Platzhalter Motorsport

Panasonic Toyota Racing

Turkish Grand Prix - Preview

If you thought last month's Hungarian Grand Prix was hot, you're in for a big surprise. A trip to Turkey in the middle of August should warm the cockles - and it could even set new standards for heat at a Formula One race. The purpose-built Istanbul Otodrom is the only addition to the F1 calendar in 2005. The circuit appears from simulations to be a fairly typical modern grand prix track but it features more ups and downs than usual because of its hilly location. Panasonic Toyota Racing heads to Turkey fresh from its 11-point haul in Hungary looking to keep 4th place in the constructors' championship as the season enters its home stretch. Members of the F1 fraternity will certainly know they're back from their August mini-break as they step out of their planes into the blazing heat of the Turkish summer.

Jarno Trulli is used to visiting new circuits, but he is under no illusions about what he can expect from his first visit to Istanbul.

Jarno Trulli (Car 16): "When you go to a new circuit it doesn't really have a major effect on the weekend. You just make sure you walk around the track on Thursday, then you spend the first session on Friday learning the circuit. By the second session it's back to normal and the rest of the weekend is the same as usual. Before we get there we have pretty much no idea about what the circuit will be like for driving. The back straight looks long so we might have a chance of overtaking at the end of that. The only other thing that stands out is that it is an anti-clockwise circuit. That means you might feel it in your neck because the pressures are the other way round from usual. There are some hills but when it comes to blind corners you just pick your braking point on Friday morning and get used to it. Apart from that you just go there and see what happens. I've never been to Turkey, so I'm looking forward to seeing the country. The one thing I do know is that it will be hot.!

Ralf Schumacher has sampled the delights of Turkey before, but like the rest of the field he will know little about the circuit until Friday morning.

Ralf Schumacher (Car 17): "I made a trip to Istanbul earlier this year, so I've already had a chance to see a bit of Turkey. The city was nice, we were very well received and I hope to have more time to see it when I come there this time. But I did not get a chance to visit the Istanbul Otodrom. When you go to a new track you usually spend the first session getting used to it. In this case it's a brand new circuit for everyone, so it's not too much of a problem. Everyone is affected in a similar way. I haven't seen any simulations yet, and the circuit maps are just lines on a page. The fact that this circuit has hills makes things more interesting than usual. The blind corners aren't a big problem but it won't be easy to brake downhill and sometimes you tend to lock up wheels on those kind of circuits. So I will take the scooter round on Thursday just to see which corner comes after which corner. Then you take the car on Friday and do the best you can."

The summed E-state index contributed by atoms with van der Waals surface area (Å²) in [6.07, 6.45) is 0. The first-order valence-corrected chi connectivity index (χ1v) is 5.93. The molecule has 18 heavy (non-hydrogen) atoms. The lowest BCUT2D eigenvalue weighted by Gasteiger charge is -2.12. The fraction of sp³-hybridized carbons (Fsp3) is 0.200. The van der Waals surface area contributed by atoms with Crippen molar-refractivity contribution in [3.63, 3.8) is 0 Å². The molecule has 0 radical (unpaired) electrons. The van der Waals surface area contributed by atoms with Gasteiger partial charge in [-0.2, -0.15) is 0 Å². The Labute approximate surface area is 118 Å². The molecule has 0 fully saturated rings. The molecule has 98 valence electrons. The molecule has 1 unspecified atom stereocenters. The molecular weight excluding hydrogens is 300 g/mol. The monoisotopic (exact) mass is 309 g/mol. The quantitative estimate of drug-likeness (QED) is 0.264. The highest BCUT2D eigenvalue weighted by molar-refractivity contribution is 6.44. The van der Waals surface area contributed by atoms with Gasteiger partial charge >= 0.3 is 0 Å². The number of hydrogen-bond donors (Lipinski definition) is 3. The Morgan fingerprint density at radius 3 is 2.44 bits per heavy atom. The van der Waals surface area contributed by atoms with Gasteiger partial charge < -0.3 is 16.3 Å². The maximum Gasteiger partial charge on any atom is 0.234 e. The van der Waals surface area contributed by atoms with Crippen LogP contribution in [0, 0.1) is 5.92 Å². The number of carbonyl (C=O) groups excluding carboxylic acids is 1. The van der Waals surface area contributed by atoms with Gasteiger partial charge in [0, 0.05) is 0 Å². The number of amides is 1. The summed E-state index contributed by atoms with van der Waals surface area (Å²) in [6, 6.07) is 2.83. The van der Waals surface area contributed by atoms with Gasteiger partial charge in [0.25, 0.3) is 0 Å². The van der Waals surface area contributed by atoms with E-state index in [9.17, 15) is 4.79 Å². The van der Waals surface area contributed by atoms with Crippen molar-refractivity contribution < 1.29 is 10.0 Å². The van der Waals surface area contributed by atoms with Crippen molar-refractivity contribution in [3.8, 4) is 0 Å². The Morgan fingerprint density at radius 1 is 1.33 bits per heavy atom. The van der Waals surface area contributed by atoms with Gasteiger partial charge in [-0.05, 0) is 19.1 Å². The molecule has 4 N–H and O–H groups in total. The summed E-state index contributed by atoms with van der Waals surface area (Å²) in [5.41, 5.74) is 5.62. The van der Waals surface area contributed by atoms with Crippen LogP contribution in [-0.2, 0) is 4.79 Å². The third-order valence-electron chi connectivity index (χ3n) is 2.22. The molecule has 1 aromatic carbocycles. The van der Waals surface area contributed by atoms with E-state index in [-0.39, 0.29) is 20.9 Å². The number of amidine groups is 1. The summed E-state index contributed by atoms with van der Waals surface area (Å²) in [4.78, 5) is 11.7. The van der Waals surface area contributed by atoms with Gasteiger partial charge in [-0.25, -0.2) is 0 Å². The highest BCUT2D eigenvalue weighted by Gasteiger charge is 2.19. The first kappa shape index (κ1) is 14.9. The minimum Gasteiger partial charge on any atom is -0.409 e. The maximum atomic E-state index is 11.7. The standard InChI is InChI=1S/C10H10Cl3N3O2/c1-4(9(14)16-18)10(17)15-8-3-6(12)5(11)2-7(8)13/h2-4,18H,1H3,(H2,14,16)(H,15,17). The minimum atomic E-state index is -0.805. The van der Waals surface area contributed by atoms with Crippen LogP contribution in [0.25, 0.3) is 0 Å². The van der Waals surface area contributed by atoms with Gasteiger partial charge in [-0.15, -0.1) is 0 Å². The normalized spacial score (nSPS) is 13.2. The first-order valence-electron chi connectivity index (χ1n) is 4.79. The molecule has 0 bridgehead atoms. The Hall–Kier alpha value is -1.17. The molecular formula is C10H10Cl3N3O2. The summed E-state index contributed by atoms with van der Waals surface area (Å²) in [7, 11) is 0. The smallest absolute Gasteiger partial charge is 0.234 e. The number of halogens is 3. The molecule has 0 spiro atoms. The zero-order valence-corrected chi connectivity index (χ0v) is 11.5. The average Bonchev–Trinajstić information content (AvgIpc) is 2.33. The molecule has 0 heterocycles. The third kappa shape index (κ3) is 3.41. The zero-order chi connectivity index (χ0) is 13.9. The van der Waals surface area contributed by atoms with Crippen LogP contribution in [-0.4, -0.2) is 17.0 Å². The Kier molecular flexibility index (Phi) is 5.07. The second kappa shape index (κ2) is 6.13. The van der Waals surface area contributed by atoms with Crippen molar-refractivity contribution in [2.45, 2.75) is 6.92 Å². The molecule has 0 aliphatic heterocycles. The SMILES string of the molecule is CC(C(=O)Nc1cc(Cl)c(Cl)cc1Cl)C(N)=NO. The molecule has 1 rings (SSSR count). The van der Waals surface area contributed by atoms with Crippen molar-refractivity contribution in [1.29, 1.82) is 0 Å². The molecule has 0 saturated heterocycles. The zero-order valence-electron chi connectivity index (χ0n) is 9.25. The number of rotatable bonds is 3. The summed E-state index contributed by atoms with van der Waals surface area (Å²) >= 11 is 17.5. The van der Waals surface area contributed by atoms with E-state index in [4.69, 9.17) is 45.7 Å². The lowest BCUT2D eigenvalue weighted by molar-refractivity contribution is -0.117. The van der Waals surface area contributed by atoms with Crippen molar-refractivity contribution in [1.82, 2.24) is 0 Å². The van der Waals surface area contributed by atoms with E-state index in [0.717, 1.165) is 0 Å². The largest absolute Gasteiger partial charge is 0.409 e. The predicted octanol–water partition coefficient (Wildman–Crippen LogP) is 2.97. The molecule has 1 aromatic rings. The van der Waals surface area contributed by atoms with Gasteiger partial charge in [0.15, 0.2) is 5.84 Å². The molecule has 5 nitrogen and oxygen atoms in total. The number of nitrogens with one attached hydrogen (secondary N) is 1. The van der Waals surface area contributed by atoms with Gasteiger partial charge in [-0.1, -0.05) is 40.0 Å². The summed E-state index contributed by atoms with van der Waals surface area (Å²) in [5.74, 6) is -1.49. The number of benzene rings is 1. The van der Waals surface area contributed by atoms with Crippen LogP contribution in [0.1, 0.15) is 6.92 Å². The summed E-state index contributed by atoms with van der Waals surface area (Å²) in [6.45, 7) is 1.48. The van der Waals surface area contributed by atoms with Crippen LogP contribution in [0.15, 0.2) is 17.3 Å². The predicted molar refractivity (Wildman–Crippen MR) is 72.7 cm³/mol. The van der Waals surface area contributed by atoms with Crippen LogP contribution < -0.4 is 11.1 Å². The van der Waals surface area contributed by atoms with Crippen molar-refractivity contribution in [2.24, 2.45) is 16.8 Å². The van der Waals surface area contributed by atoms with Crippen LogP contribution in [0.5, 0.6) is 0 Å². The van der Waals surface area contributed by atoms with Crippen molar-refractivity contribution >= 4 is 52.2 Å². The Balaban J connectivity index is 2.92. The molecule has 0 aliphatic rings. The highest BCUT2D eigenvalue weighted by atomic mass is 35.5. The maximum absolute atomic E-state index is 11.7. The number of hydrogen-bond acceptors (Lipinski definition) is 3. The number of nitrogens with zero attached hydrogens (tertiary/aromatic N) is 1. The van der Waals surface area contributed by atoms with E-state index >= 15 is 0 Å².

A new circuit presents different challenges not only to the two drivers, but to all the engineers who have to make do without their usual banks of data from previous races.

Dieter Gass - Chief Race Engineer: "Before we go to a new track, all the teams receive a computer file with information on the circuit. Then you run some simulations using specialist software. First you determine the likely level of downforce and you establish your gear ratios. Then you have to look more at the detail about what you have to do to the suspension settings and you try to characterise the circuit based on the experience that you have. From there you basically decide which set-up you will start with for the first practice session. On the first visit to a new circuit you can see some differences between the way teams run on Friday morning. For example in China last year we made the right conclusions and that made a difference. To us, Istanbul looks like a fairly typical medium downforce circuit, like many others on the calendar. But you need to verify that the simulations you've done are correct when the cars start running. Of course, this is a completely new track so the surface will have no grip at the beginning and it will be difficult to draw conclusions on the first day. But you still have to make the tyre choice in the evening, as always. At a new circuit you need to be very quick with your reactions. Everything becomes more challenging, but that makes things interesting."